How to Deal with the Indefatigable Invisible Self

Arnold Siegel
5 min readAug 19, 2019

We’re in the world as authors and authorities intent on taking our lives to the next level. We can experiment with possibilities that benefit our unique intellectual and moral commitments and our one-of-a-kind natures. But we’re also in the world in just the way that we are, up and running, defined, often on autopilot.

Many values or authorities affect how we manage our lives. Authority means here the right to control, command or determine. The authority I refer to here is the invisible self or ego-function. Though it’s not a thing, this human faculty perceives the world in terms of what is presented by its immediacy, by what it senses or intuits.

All of us are constitutionally equipped by nature, with some added tinkering by nurture, to have an irreducible experience of life. Built into our living system is a raw intelligence that helps us to negotiate our way in the world. And it just keeps going, no matter what. We know very well that this front line of stored offensive or defensive responses is just waiting for a stimulus. It can make us blush, or angry, or quiver or alert and on our toes.

To this visceral intelligence, history and language have added this construct, the invisible self. Though purely imaginary, we can’t help but think of this invisible self as a little person inside our brains. It’s a director or producer, if you will, calling the shots based on a vision of and standards for a rich and rewarding — and maybe award-winning — life. However, in fact, not only is there no invisible self in charge of things in there, there’s no there in there either. No central information processer in the brain exists.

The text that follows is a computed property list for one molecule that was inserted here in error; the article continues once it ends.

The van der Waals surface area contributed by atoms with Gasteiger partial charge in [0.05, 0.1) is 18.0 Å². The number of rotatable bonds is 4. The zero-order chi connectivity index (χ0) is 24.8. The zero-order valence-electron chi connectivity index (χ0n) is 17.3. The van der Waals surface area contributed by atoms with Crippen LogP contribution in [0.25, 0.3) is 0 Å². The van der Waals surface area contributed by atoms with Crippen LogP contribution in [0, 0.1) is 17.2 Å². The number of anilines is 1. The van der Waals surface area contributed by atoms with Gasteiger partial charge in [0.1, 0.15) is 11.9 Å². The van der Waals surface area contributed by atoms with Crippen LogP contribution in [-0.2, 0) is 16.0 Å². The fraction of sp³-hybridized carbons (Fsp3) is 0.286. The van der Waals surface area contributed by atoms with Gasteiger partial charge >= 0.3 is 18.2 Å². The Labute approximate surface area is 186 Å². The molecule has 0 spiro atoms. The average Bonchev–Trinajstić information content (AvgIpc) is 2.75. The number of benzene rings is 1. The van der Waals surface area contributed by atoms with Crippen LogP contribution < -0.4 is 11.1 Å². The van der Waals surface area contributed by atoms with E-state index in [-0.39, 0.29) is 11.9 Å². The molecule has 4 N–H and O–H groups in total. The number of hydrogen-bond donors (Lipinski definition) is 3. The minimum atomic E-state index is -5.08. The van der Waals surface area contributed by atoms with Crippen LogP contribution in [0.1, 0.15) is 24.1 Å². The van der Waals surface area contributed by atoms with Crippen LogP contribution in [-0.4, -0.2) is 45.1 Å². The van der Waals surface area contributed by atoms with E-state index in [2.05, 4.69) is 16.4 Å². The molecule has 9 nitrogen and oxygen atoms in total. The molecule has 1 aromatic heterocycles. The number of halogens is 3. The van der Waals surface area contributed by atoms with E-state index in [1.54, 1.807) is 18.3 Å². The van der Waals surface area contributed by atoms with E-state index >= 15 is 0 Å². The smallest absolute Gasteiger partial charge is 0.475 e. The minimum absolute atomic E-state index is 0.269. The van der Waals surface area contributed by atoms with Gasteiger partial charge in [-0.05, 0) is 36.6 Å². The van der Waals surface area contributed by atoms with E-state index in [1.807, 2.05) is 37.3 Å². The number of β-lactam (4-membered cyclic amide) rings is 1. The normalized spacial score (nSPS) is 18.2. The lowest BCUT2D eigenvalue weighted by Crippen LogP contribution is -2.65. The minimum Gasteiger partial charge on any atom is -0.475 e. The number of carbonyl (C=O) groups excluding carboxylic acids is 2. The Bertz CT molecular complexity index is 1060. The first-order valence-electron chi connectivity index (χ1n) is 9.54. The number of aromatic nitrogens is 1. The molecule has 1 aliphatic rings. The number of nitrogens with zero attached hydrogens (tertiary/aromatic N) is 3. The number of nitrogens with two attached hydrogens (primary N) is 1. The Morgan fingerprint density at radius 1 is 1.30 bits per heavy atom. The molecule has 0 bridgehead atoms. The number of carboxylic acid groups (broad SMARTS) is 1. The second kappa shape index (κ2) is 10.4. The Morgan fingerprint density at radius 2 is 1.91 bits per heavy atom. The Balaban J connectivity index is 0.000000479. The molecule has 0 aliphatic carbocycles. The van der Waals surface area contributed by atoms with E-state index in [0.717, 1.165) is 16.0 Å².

Still, using this function you and I can model ourselves for the purpose of reflecting on ourselves and our world. We can imagine what it would be like to move to Miami or to run a marathon or to stand up to a bully. But this ability doesn’t automatically make us a perfect fit for the world we live in.

  • First, at the same time that we are doing the sophisticated imagining, immediacy is having its way with us. All day long we are destabilized by its insistent programmed instincts. Out of “nowhere,” we can feel discontented, or anxious, or angry.
  • Second, many of us think that our invisible selves are…
Arnold Siegel

Philosopher, Contemporary American thinker, Founder of Autonomy and Life